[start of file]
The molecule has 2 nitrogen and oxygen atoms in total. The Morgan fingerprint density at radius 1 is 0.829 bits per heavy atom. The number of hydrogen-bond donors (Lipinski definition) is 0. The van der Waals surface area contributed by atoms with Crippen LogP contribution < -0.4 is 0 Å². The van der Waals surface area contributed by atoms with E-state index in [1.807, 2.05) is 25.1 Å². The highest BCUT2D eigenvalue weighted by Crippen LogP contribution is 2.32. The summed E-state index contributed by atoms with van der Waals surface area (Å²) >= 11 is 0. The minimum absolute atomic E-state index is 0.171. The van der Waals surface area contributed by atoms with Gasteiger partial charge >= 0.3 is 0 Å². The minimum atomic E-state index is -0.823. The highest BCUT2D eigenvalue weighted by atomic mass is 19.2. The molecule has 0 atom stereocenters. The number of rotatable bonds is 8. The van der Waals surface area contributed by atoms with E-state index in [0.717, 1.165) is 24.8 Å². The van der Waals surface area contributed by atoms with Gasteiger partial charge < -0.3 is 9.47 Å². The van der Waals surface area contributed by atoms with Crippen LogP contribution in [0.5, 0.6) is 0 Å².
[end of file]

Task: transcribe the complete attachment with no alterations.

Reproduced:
The molecule has 2 nitrogen and oxygen atoms in total. The Morgan fingerprint density at radius 1 is 0.829 bits per heavy atom. The number of hydrogen-bond donors (Lipinski definition) is 0. The van der Waals surface area contributed by atoms with Crippen LogP contribution < -0.4 is 0 Å². The van der Waals surface area contributed by atoms with E-state index in [1.807, 2.05) is 25.1 Å². The highest BCUT2D eigenvalue weighted by Crippen LogP contribution is 2.32. The summed E-state index contributed by atoms with van der Waals surface area (Å²) >= 11 is 0. The minimum absolute atomic E-state index is 0.171. The van der Waals surface area contributed by atoms with Gasteiger partial charge >= 0.3 is 0 Å². The minimum atomic E-state index is -0.823. The highest BCUT2D eigenvalue weighted by atomic mass is 19.2. The molecule has 0 atom stereocenters. The number of rotatable bonds is 8. The van der Waals surface area contributed by atoms with E-state index in [0.717, 1.165) is 24.8 Å². The van der Waals surface area contributed by atoms with Gasteiger partial charge < -0.3 is 9.47 Å². The van der Waals surface area contributed by atoms with Crippen LogP contribution in [0.5, 0.6) is 0 Å².